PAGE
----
DermNet provides Google Translate, a free machine translation service. Note that this may not provide an exact translation in all languages
Author: Dr Mark Duffill, Dermatologist, Hamilton, New Zealand, 2008.
Coconut diethanolamide is a widely used surface active agent which helps to stabilise the foam in hand gels, hand-washing liquids, shampoos and dish-washing liquids. It is manufactured from coconut oil and is a non-ionic surfactant.
|Products which may contain coconut diethanolamide|
Coconut diethanolamide can rarely cause allergic contact dermatitis, particularly on the hands. Leave-on products (hand-protection foams) cause sensitisation much more rapidly (2-3 months) than rinse-off products (hand-washing liquids; 5-7 years).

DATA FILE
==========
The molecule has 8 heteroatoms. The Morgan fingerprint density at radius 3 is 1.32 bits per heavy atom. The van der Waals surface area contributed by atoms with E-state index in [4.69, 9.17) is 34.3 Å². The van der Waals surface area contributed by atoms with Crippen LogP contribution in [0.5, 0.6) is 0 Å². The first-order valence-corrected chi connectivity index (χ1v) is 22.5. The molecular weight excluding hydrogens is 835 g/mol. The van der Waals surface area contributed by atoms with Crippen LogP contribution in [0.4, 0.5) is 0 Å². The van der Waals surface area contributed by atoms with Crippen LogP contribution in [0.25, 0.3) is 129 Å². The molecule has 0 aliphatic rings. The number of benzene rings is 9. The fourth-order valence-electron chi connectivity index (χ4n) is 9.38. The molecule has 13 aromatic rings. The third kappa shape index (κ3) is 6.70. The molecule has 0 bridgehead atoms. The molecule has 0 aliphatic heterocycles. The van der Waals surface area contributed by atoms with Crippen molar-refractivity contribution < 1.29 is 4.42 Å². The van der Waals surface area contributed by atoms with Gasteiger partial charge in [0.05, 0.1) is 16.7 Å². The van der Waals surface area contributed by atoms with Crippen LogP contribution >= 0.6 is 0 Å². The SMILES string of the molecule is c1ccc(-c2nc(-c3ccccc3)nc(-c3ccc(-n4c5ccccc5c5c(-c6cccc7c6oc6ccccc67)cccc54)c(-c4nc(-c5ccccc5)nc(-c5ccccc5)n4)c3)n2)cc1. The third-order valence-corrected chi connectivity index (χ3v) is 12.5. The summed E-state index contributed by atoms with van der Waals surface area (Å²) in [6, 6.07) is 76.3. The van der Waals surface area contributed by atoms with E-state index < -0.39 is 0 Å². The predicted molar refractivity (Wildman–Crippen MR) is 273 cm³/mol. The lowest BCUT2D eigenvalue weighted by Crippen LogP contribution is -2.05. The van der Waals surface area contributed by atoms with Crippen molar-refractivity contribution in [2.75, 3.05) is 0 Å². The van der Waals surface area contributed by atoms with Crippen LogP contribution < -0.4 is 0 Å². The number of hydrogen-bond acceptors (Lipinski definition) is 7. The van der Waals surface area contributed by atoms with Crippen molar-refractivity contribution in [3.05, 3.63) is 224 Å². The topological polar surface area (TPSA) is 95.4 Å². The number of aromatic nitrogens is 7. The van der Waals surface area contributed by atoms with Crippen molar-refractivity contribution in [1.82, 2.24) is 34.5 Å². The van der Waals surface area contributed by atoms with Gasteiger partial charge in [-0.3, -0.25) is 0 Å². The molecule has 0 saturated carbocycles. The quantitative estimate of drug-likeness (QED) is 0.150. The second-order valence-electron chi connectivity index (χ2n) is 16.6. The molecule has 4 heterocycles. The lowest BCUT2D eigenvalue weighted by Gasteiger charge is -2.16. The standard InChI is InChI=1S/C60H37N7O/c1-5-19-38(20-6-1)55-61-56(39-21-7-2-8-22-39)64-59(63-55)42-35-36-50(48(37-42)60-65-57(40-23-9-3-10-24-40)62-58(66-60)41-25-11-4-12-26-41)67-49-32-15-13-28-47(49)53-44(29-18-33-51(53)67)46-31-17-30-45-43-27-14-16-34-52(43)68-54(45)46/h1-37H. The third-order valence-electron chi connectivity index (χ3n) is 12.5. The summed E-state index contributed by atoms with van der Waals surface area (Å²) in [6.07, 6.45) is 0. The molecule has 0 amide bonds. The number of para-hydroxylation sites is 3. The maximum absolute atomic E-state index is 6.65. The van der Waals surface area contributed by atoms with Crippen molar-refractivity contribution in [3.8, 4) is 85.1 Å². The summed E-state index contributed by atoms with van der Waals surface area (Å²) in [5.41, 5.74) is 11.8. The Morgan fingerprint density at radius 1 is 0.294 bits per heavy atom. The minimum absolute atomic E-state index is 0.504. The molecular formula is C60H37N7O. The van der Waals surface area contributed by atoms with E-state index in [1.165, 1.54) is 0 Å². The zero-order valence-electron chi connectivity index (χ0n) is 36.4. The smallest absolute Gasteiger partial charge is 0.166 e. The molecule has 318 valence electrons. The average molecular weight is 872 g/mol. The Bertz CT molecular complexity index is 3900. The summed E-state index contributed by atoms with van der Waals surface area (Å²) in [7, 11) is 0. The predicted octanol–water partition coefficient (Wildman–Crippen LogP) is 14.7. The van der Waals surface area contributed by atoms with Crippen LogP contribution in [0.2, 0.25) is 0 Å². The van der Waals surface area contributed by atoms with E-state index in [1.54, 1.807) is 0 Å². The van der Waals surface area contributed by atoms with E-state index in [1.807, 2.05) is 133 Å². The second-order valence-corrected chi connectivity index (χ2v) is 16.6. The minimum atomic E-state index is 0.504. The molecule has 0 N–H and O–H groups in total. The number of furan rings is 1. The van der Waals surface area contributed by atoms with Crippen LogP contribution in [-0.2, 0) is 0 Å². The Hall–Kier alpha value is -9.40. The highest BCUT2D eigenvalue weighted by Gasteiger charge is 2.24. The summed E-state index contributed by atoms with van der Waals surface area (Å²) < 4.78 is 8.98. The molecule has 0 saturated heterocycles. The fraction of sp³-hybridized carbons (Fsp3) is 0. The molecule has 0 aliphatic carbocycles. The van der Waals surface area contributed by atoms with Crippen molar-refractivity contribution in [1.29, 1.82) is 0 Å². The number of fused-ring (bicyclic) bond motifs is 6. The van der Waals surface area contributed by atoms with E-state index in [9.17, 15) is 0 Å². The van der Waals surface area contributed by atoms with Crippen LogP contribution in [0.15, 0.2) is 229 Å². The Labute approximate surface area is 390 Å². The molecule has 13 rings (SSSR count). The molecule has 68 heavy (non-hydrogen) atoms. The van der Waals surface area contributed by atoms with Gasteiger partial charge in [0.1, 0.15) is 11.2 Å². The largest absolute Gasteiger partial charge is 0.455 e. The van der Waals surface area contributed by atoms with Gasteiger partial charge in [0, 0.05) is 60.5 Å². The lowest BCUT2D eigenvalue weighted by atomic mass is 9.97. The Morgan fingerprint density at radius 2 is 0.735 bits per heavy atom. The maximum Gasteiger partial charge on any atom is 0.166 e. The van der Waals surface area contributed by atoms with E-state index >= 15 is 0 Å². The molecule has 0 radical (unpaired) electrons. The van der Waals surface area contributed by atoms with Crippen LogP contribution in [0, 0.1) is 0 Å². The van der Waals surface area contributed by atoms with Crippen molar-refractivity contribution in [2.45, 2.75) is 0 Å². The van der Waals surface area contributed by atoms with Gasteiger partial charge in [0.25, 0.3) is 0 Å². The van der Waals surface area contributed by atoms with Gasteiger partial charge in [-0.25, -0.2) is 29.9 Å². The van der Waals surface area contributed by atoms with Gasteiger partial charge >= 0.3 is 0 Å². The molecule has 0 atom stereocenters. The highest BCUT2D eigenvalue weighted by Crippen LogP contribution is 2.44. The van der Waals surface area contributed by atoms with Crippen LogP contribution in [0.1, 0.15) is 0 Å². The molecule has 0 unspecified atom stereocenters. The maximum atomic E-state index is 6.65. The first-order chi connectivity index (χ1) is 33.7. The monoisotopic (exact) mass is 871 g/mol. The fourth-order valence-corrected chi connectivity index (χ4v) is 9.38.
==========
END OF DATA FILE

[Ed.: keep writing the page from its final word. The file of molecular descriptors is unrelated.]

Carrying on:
Coconut diethanolamide contact allergy is diagnosed by a positive patch test to coconut diethanolamide.
If you are diagnosed with coconut diethanolamide allergy, then avoid products which contain this. Read product labels. It may take 2-3 weeks of avoiding exposure before improvement in dermatitis occurs.
See the DermNet NZ bookstore.
© 2019 DermNet New Zealand Trust.
DermNet NZ does not provide an online consultation service. If you have any concerns with your skin or its treatment, see a dermatologist for advice.